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Monosomy 1p36 - a multifaceted and still enigmatic syndrome: four clinically diverse cases with shared white matter abnormalities.

Authors: Eve E. Õiglane-Shlik, Sanna S. Puusepp, Inga I. Talvik, Ulvi U. Vaher, Reet R. Rein, Pille P. Tammur, Tiia T. Reimand, Rita R. Teek, Olga O. Žilina, Tiiu T. Tomberg, Katrin K. Õunap
Published: 01/25/2014, European journal of paediatric neurology : EJPN : official journal of the European Paediatric Neurology Society


Monosomy 1p36 is the most common subtelomeric deletion syndrome seen in humans. Uniform features of the syndrome include early developmental delay and consequent intellectual disability, muscular hypotonia, and characteristic dysmorphic facial features. The gene-rich nature of the chromosomal band, inconsistent deletion sizes and overlapping clinical features have complicated relevant genotype-phenotype correlations. We describe four patients with isolated chromosome 1p36 deletions. All patients shared white matter abnormalities, allowing us to narrow the critical region for white matter involvement to the deletion size of up to 2.5 Mb from the telomere. We hypothesise that there might be a gene(s) responsible for myelin development in the 1p36 subtelomeric region. Other significant clinical findings were progressive spastic paraparesis, epileptic encephalopathy, various skeletal anomalies, Prader-Willi-like phenotype, neoplastic changes - a haemangioma and a benign skin tumour, and in one case, sleep myoclonus, a clinical entity not previously described in association with 1p36 monosomy. Combined with prior studies, our results suggest that the clinical features seen in monosomy 1p36 have more complex causes than a classical contiguous gene deletion syndrome.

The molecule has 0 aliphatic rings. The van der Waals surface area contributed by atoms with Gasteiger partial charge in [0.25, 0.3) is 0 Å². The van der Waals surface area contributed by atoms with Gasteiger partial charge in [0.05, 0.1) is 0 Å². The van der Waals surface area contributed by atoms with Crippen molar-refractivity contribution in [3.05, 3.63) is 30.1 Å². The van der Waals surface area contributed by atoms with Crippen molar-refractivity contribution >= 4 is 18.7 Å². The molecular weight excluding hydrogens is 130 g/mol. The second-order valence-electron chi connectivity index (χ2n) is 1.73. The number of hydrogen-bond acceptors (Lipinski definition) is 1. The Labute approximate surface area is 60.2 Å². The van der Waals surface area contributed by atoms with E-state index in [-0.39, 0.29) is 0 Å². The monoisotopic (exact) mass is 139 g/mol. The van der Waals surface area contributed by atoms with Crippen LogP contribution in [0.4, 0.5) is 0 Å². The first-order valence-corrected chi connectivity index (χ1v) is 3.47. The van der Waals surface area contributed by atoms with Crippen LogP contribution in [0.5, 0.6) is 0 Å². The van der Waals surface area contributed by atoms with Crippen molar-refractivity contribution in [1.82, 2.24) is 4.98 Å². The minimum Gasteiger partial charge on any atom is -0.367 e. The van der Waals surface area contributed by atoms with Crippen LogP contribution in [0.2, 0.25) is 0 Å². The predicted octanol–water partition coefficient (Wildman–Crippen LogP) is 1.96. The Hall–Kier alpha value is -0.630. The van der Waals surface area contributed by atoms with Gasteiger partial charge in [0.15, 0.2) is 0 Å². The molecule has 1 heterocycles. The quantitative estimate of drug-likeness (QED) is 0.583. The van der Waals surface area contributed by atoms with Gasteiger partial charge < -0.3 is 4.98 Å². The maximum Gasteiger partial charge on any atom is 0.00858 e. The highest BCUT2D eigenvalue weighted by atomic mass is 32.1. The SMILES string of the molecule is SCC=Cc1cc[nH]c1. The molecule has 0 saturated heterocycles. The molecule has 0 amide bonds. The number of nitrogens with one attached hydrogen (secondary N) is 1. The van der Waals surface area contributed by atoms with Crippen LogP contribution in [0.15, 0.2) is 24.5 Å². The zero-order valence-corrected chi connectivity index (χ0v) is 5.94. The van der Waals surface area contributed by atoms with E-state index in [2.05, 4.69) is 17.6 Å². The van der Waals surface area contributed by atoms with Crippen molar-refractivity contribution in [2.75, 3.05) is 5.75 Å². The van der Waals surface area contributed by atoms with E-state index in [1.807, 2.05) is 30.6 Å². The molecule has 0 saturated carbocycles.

Copyright © 2014 European Paediatric Neurology Society. Published by Elsevier Ltd. All rights reserved.
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